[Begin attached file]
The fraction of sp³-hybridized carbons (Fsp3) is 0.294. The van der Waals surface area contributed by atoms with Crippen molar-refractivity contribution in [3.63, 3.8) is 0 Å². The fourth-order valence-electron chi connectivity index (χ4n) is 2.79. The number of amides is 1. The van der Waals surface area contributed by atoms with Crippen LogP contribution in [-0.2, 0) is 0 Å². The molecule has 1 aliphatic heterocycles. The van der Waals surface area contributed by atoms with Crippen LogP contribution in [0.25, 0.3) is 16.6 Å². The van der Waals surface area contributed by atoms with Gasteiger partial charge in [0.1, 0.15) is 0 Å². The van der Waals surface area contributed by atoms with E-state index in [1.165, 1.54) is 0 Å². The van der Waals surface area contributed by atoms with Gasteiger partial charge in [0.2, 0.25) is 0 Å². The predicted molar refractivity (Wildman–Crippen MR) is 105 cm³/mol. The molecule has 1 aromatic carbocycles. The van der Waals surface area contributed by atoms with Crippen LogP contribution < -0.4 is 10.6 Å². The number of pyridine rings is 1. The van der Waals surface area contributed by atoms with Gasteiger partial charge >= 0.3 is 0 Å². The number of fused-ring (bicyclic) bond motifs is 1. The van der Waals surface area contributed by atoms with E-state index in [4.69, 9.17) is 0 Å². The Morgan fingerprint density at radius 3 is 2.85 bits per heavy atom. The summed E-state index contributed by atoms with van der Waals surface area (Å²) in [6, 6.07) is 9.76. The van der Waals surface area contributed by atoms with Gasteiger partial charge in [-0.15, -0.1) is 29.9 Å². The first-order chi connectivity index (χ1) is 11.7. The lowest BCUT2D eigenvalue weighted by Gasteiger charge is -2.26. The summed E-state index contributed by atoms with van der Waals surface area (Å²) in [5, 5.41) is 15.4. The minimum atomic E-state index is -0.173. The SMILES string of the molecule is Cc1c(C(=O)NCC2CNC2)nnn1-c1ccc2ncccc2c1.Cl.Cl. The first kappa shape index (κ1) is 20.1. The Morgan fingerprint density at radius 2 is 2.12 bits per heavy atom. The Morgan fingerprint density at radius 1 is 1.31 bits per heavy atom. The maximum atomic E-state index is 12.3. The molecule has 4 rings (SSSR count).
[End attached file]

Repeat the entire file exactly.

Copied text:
The fraction of sp³-hybridized carbons (Fsp3) is 0.294. The van der Waals surface area contributed by atoms with Crippen molar-refractivity contribution in [3.63, 3.8) is 0 Å². The fourth-order valence-electron chi connectivity index (χ4n) is 2.79. The number of amides is 1. The van der Waals surface area contributed by atoms with Crippen LogP contribution in [-0.2, 0) is 0 Å². The molecule has 1 aliphatic heterocycles. The van der Waals surface area contributed by atoms with Crippen LogP contribution in [0.25, 0.3) is 16.6 Å². The van der Waals surface area contributed by atoms with Gasteiger partial charge in [0.1, 0.15) is 0 Å². The van der Waals surface area contributed by atoms with E-state index in [1.165, 1.54) is 0 Å². The van der Waals surface area contributed by atoms with Gasteiger partial charge in [0.2, 0.25) is 0 Å². The predicted molar refractivity (Wildman–Crippen MR) is 105 cm³/mol. The molecule has 1 aromatic carbocycles. The van der Waals surface area contributed by atoms with Crippen LogP contribution < -0.4 is 10.6 Å². The number of pyridine rings is 1. The van der Waals surface area contributed by atoms with Gasteiger partial charge >= 0.3 is 0 Å². The number of fused-ring (bicyclic) bond motifs is 1. The van der Waals surface area contributed by atoms with E-state index in [4.69, 9.17) is 0 Å². The Morgan fingerprint density at radius 3 is 2.85 bits per heavy atom. The summed E-state index contributed by atoms with van der Waals surface area (Å²) in [6, 6.07) is 9.76. The van der Waals surface area contributed by atoms with Gasteiger partial charge in [-0.15, -0.1) is 29.9 Å². The first-order chi connectivity index (χ1) is 11.7. The lowest BCUT2D eigenvalue weighted by Gasteiger charge is -2.26. The summed E-state index contributed by atoms with van der Waals surface area (Å²) in [5, 5.41) is 15.4. The minimum atomic E-state index is -0.173. The SMILES string of the molecule is Cc1c(C(=O)NCC2CNC2)nnn1-c1ccc2ncccc2c1.Cl.Cl. The first kappa shape index (κ1) is 20.1. The Morgan fingerprint density at radius 2 is 2.12 bits per heavy atom. The Morgan fingerprint density at radius 1 is 1.31 bits per heavy atom. The maximum atomic E-state index is 12.3. The molecule has 4 rings (SSSR count).